How To Prepare for an Interview

Did you just land an interview? Is it for an Event Manager, Hotel Manager or Restaurant Manager role? Regardless of the position, interviews tend to bring out different reactions in us all. For some, interviews are enjoyable. For others, interviews are anxiety ridden roller coaster rides full of sweaty palms, shaky legs, and stuttering sentences. If you fall into the second bucket - fear not. Here are some tried and true methods to avoid panic on the big day.

1. Do Your Research

Seriously, do detailed research on the company you’re interviewing for. If you’re interviewing for a role at Hilton, you should know that they are headquartered in Virginia. If you were lucky enough to get a list of your interviewers ahead of time, check out their LinkedIn’s and take note of their backgrounds, past companies, and current roles. Special bonus if you have the public setting on LinkedIn and your interviewer gets notified that you were looking at their profile. This general research will serve as a great basis if you get the dreaded “What do you know about us?” question.

Man researching company for interview

2. Connect to the Company

In doing your research, make sure to check out the company’s mission statement. Find something within it to relate to. If you’re interviewing at Boston Harbor Cruises where their mission statement centers around giving back to nonprofits in the community that benefit the harbor, connect it to the time you picked up trash on Earth Day at the beach. You don’t have to have dedicated your whole life to the causes supported by the company, but finding some common ground will help you answer the pesky “Why do you want to work here?” question that always seems to come up.

3. Dress Slightly More Professional Than You Think Necessary.

Dressing this way is more for your benefit than your interviewers. Studies show that when you are dressed in attire that makes you feel confident, you portray yourself more confidently. (Check out this Scientific American article for more info). Make sure to wear something that’s also comfortable - nothing’s worse than wearing dad’s old suit jacket only to realize halfway through the interview you smell like mothballs.

4. Always Have a Question for Your Interviewer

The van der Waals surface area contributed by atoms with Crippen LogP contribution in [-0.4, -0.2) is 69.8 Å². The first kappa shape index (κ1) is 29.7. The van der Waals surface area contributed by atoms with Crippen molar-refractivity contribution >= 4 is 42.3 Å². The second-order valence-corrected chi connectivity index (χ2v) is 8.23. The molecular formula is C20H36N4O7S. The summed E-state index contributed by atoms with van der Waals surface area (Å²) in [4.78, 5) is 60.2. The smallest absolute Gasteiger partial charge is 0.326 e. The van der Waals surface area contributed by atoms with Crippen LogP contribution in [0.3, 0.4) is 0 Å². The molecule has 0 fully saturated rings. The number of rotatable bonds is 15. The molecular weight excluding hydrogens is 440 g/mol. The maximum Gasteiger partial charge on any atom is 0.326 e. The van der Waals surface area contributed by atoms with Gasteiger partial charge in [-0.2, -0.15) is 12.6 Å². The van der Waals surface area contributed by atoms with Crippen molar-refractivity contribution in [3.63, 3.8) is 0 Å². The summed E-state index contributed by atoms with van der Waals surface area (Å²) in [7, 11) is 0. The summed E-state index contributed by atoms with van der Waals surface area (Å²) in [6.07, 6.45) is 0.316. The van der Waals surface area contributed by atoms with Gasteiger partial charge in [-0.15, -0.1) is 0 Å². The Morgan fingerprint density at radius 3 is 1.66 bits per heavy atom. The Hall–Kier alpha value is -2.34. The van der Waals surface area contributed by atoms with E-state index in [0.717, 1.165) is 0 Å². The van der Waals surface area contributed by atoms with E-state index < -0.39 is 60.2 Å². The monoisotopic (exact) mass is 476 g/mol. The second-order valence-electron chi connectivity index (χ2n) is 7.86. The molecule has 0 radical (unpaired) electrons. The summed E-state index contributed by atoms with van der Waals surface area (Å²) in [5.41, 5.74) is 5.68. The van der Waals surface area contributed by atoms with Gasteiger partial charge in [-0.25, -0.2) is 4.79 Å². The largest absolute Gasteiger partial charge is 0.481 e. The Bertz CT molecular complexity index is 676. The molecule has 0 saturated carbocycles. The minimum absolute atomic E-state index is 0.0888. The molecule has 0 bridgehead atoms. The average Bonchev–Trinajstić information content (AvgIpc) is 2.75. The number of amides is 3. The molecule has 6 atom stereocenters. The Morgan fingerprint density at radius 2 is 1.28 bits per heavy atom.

You are not a computer processor. There is most definitely something about this role or company that you do not know about. For an interviewer, responding no to “Do you have any questions for me?” translates to as having no interest in the role. Show that you will use this role to grow a learn. If nothing jumps out and inspires you as something to ask, questions centered around the company’s culture or the background of your interviewer (from that great LinkedIn research above) are always good fallbacks.

5. Bring Notes and Something to Write On

This may seem like a no-brainer, but many interviewees show up empty handed or with just a blank notebook. Regardless of the level of the role being interviewed for, preparation is always seen favorably by an interviewer. Added brownie points if you take the time to type up and print out your notes and questions from above.

6. Thank Your Interviewers

Not to sound like your grandmother, but nothing beats a thank you note. It also takes a maximum of ten minutes to type up a quick email. Try to capture something about the discussion you had with the interviewer within the body of the email to show your interest, and thank them for their time. This step may seem small, but in certain circumstances, it can make or break whether or not you get the job.

Remember to relax. Millions of people interview for roles every day. Think of it as more of a conversation and go into it hoping to learn as much about the company and the role as they learn about you. You’ve got this. Good luck!